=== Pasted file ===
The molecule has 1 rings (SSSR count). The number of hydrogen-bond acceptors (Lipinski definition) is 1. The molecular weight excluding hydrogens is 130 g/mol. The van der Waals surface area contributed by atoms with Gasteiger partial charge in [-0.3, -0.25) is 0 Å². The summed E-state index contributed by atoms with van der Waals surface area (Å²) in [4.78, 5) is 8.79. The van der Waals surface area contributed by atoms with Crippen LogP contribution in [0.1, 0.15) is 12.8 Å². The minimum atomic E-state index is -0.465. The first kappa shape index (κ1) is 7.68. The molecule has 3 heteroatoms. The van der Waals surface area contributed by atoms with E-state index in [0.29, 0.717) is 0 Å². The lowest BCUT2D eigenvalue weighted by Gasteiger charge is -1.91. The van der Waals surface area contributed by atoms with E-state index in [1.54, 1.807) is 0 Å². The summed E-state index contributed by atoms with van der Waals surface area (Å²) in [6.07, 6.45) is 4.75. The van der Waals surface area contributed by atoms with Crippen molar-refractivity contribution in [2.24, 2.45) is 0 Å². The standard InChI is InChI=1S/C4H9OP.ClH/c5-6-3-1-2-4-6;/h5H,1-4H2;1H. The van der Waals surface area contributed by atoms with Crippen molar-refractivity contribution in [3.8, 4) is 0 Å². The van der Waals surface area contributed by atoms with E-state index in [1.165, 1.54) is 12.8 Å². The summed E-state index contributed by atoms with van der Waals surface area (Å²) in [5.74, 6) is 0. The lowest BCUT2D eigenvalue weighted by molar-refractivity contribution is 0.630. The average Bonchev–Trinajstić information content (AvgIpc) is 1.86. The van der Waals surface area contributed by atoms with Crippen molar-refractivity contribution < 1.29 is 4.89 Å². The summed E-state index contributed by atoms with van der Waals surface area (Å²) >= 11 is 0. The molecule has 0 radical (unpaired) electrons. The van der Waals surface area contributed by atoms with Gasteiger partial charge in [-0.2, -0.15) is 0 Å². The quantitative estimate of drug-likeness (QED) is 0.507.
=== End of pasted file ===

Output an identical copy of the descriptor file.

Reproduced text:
The molecule has 1 rings (SSSR count). The number of hydrogen-bond acceptors (Lipinski definition) is 1. The molecular weight excluding hydrogens is 130 g/mol. The van der Waals surface area contributed by atoms with Gasteiger partial charge in [-0.3, -0.25) is 0 Å². The summed E-state index contributed by atoms with van der Waals surface area (Å²) in [4.78, 5) is 8.79. The van der Waals surface area contributed by atoms with Crippen LogP contribution in [0.1, 0.15) is 12.8 Å². The minimum atomic E-state index is -0.465. The first kappa shape index (κ1) is 7.68. The molecule has 3 heteroatoms. The van der Waals surface area contributed by atoms with E-state index in [0.29, 0.717) is 0 Å². The lowest BCUT2D eigenvalue weighted by Gasteiger charge is -1.91. The van der Waals surface area contributed by atoms with E-state index in [1.54, 1.807) is 0 Å². The summed E-state index contributed by atoms with van der Waals surface area (Å²) in [6.07, 6.45) is 4.75. The van der Waals surface area contributed by atoms with Crippen molar-refractivity contribution in [2.24, 2.45) is 0 Å². The standard InChI is InChI=1S/C4H9OP.ClH/c5-6-3-1-2-4-6;/h5H,1-4H2;1H. The van der Waals surface area contributed by atoms with Crippen molar-refractivity contribution in [3.8, 4) is 0 Å². The van der Waals surface area contributed by atoms with E-state index in [1.165, 1.54) is 12.8 Å². The summed E-state index contributed by atoms with van der Waals surface area (Å²) in [5.74, 6) is 0. The lowest BCUT2D eigenvalue weighted by molar-refractivity contribution is 0.630. The average Bonchev–Trinajstić information content (AvgIpc) is 1.86. The van der Waals surface area contributed by atoms with Crippen molar-refractivity contribution < 1.29 is 4.89 Å². The summed E-state index contributed by atoms with van der Waals surface area (Å²) >= 11 is 0. The molecule has 0 radical (unpaired) electrons. The van der Waals surface area contributed by atoms with Gasteiger partial charge in [-0.2, -0.15) is 0 Å². The quantitative estimate of drug-likeness (QED) is 0.507.